In Australia, following adoption, the adopted child becomes a full member of the adopting parents’ family and generally, all prior legal familial relationships cease to exist.
In most jurisdictions, this applies equally to intestacy so that where a person has been adopted, previous family relationships have no recognition on intestacy.
Werner Ihenfeld was born in Tasmania and adopted by Werner and Anna Ihenfeld when he was 3 days old in June 1963. The Ihenfeld’s became Werner’s adoptive parents under the Adoption of Children Act 1920 in September of that year.
Following the deaths of his adoptive parents in the mid-1980s Werner sought out his biological mother Dianne Zimmerman; for the next thirty years, they enjoyed a mutually loving and caring relationship that often exists between a child and parent.
Werner died intestate without leaving a spouse or issue with the result that under s29 of the Intestacy Act (“the Act”)
(2) If there is only one surviving parent, the entitlement vests in the parent and, if both survive, it vests in equal shares.
If there was no surviving parent the estate would pass to other relatives.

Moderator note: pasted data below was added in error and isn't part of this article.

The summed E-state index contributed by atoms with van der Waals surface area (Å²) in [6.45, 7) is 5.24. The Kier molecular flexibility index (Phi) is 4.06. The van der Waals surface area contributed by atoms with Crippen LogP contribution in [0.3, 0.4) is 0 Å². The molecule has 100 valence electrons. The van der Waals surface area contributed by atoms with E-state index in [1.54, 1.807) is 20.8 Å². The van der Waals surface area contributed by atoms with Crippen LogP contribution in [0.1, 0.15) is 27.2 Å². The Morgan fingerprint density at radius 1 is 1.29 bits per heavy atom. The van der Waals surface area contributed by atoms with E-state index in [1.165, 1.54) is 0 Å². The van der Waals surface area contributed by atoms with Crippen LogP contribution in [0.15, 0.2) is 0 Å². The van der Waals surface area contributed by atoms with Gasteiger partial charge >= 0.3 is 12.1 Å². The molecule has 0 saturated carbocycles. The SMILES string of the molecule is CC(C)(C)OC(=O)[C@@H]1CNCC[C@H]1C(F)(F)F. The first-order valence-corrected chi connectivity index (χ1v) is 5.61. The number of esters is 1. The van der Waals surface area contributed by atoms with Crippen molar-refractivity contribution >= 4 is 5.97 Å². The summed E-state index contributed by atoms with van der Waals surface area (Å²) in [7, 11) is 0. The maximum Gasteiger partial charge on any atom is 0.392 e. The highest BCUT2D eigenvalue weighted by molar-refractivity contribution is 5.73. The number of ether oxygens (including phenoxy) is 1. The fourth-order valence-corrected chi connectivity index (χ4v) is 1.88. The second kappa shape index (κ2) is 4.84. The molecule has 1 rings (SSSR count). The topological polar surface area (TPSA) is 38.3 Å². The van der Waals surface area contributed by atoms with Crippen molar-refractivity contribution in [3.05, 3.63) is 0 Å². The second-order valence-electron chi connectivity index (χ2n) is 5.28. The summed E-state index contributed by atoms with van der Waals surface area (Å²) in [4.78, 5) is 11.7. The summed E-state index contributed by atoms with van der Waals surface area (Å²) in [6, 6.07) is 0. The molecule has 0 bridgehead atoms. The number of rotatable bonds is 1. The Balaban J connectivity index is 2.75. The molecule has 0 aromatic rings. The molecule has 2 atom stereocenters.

As a result of the intestacy and uncertainty as to the identity of the next of kin Letters of Administration were granted to the Public Trustee on 1 March 2019.
Dianne applied to the Supreme Court of Tasmania for the determination of whether as a result of both their loving relationship and biological relationship, gives her a right of distribution of a parent under the Act.
Under s10 of the Act an adopted child is considered to be the child of the adoptive parent or parents; biological relationships that are inconsistent with the relationship created by adoption, are to be ignored.
The Act does not provide for reversion to the biological relationships following the death of adoptive parents or to evaluate the existence, strength or type of family relationships.
In dismissing the application the Court found that Dianne was not Werner’s parent within the meaning of the Act and therefore was not entitled to a distribution from the intestate estate.